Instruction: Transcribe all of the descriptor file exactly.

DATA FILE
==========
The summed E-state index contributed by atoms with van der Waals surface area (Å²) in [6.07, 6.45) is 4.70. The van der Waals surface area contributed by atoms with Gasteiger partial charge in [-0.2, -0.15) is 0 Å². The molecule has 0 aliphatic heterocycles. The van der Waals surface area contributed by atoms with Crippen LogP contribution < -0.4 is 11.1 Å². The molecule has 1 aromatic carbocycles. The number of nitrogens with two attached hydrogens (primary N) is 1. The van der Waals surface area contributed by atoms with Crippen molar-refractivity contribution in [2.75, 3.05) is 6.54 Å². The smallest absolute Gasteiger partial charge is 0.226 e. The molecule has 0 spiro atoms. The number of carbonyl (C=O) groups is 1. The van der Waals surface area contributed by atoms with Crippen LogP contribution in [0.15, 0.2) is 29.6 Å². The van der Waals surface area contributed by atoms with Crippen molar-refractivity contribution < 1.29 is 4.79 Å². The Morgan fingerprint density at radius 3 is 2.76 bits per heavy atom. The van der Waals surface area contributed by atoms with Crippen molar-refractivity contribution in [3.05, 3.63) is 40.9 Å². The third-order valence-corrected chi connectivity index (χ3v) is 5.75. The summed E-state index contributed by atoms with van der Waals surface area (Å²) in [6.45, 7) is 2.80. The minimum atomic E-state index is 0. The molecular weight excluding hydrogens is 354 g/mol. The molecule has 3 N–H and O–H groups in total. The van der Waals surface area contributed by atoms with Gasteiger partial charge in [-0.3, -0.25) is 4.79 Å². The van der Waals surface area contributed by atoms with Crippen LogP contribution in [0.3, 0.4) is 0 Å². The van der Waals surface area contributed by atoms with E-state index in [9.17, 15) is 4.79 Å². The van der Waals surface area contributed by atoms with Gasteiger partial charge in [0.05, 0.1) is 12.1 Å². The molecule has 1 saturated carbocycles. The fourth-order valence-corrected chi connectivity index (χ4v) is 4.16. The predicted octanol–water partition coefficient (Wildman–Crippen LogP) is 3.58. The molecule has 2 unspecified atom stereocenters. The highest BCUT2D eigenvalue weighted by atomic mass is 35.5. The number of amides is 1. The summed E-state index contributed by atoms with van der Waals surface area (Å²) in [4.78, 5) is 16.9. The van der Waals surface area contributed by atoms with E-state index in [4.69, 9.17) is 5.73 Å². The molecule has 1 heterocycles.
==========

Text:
The summed E-state index contributed by atoms with van der Waals surface area (Å²) in [6.07, 6.45) is 4.70. The van der Waals surface area contributed by atoms with Gasteiger partial charge in [-0.2, -0.15) is 0 Å². The molecule has 0 aliphatic heterocycles. The van der Waals surface area contributed by atoms with Crippen LogP contribution < -0.4 is 11.1 Å². The molecule has 1 aromatic carbocycles. The number of nitrogens with two attached hydrogens (primary N) is 1. The van der Waals surface area contributed by atoms with Crippen molar-refractivity contribution in [2.75, 3.05) is 6.54 Å². The smallest absolute Gasteiger partial charge is 0.226 e. The molecule has 0 spiro atoms. The number of carbonyl (C=O) groups is 1. The van der Waals surface area contributed by atoms with Crippen LogP contribution in [0.15, 0.2) is 29.6 Å². The van der Waals surface area contributed by atoms with Crippen molar-refractivity contribution < 1.29 is 4.79 Å². The Morgan fingerprint density at radius 3 is 2.76 bits per heavy atom. The van der Waals surface area contributed by atoms with Crippen molar-refractivity contribution in [3.05, 3.63) is 40.9 Å². The third-order valence-corrected chi connectivity index (χ3v) is 5.75. The summed E-state index contributed by atoms with van der Waals surface area (Å²) in [6.45, 7) is 2.80. The minimum atomic E-state index is 0. The molecular weight excluding hydrogens is 354 g/mol. The molecule has 3 N–H and O–H groups in total. The van der Waals surface area contributed by atoms with Gasteiger partial charge in [-0.3, -0.25) is 4.79 Å². The van der Waals surface area contributed by atoms with Crippen LogP contribution in [0.3, 0.4) is 0 Å². The van der Waals surface area contributed by atoms with E-state index in [9.17, 15) is 4.79 Å². The van der Waals surface area contributed by atoms with Gasteiger partial charge in [0.05, 0.1) is 12.1 Å². The molecule has 1 saturated carbocycles. The fourth-order valence-corrected chi connectivity index (χ4v) is 4.16. The predicted octanol–water partition coefficient (Wildman–Crippen LogP) is 3.58. The molecule has 2 unspecified atom stereocenters. The highest BCUT2D eigenvalue weighted by atomic mass is 35.5. The number of amides is 1. The summed E-state index contributed by atoms with van der Waals surface area (Å²) in [4.78, 5) is 16.9. The van der Waals surface area contributed by atoms with E-state index in [4.69, 9.17) is 5.73 Å². The molecule has 1 heterocycles.